Book Review: On Track for Murder, by Stephen Childs

Publisher:  Clink Street Publishing  |  Date of publication: 1st September 2015  |  Edition: Paperback (Review Copy, provided by Authoright)

On track for murder My Review

On Track for Murder by Stephen Childs COVER ONLY

Well, I must say I was pleasantly surprised by this book. There’s much more to the plot than I’d originally thought. Events move pretty swiftly, not in an exhilarating way, you understand, but by confidently holding your attention throughout.

The unease begins with eighteen year old Abigail Sergeant’s perilous journey in 1897 aboard the SS Elderslie. The young woman is tasked with taking sole care of her brother, Bertrand, who presents with learning difficulties.  The ordeal of the voyage takes it toll on the young lad, as they hit menacing seas. This is the least of Abigale’s problems when they reach their final destination of Australia, as before they disembark they fall victim to an unsavoury crew member, Stanley Larkin.

They leave the vessel behind them with Larkin secured in the Brigg. All they look forward now is seeing their father for the first time since they left England and embracing the new way of life that lies ahead.  The reunion starts badly and quickly falls away, as there’s no one to greet them at the station, except a familiar face they thought they wouldn’t see again so soon. His malevolent presence is truly unnerving.

Any exciting prospects they envisaged are short lived, as what follows is a run in with their fanatically-religious step-mother, who could give Cruella DeVille a run for her money any day of the week.

The step-mom from hell dislikes how the ‘witch girl’ has been encouraged by their father to keep up to date with new technologies and read fiction from the likes of Jules Verne. And she really cannot come to terms with Bertrand and his unusual behaviour, which positively offends her. Before the children get chance to make themselves at home a brutal death occurs.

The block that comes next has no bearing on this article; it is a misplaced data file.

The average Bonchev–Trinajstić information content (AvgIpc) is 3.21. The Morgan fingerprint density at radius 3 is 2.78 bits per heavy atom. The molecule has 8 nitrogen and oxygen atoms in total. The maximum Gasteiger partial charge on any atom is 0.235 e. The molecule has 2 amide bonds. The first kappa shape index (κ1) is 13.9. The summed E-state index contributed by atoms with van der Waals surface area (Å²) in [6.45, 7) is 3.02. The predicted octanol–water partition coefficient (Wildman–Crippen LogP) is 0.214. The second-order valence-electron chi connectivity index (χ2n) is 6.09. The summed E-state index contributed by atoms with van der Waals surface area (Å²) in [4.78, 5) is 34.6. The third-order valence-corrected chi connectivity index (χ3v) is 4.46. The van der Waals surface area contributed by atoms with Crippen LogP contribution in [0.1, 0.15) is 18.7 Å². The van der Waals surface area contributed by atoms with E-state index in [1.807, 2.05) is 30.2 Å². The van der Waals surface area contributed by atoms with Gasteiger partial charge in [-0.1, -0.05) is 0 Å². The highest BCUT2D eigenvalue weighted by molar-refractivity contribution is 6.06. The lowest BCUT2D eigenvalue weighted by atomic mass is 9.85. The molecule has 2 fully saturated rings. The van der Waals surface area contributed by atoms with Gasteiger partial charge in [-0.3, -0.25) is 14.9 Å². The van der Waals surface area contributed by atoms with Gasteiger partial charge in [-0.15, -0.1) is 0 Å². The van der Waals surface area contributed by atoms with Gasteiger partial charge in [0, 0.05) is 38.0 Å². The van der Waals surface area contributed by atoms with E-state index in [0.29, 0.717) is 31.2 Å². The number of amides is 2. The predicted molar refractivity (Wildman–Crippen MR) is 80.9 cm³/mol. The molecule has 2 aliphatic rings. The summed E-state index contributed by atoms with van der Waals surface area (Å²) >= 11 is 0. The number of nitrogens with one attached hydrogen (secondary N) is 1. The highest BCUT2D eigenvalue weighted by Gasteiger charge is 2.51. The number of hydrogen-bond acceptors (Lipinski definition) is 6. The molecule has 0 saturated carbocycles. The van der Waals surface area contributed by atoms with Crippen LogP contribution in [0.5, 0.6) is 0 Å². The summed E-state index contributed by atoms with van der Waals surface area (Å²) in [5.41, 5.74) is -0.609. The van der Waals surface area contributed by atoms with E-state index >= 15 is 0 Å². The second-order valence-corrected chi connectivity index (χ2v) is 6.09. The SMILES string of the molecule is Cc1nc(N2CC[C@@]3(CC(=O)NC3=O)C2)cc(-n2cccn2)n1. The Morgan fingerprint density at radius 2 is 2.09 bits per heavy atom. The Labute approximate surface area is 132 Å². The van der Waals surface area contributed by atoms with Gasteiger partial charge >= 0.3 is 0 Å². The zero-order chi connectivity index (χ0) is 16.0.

Convinced of the accused’s innocence the authorities grant Abigale five days to provide proof, or they will hang. How can a young woman alone in Australia investigate a murder without any leads to go on? This is where our dashing yet shy Constable Ridley appears. Eager to make a name for himself as a detective, Ridley accompanies Abigale to try and solve this crime riddle before it’s too late, but he’s left behind when his charge is often two steps ahead of him (not intentionally, I might add!).

Any impropriety is observed in strict 19th century fashion and the entire situation tests Abigale’s failing resolve. She has to dig deep and apply her ‘modern technical knowledge’ when faced with some pretty dire circumstances. Despite her best efforts it’s impossible to confirm the actual culprit until the end, as several names are thrown into the hat of shady people!

All-in-all an entertaining, historical murder mystery where the villains are obnoxious and brusque and an unlikely heroine must try to save the day in an unfamiliar territory. It might be a little tamer than my usual crime reads, but there’s still plenty to keep the little grey cells occupied without wearing them out.

Rating: 4/5

(My thanks to Kate Appleton of Authoright for providing a paperback copy of this book for review.)

On track for murder Book Summary

(Courtesy of Amazon UK)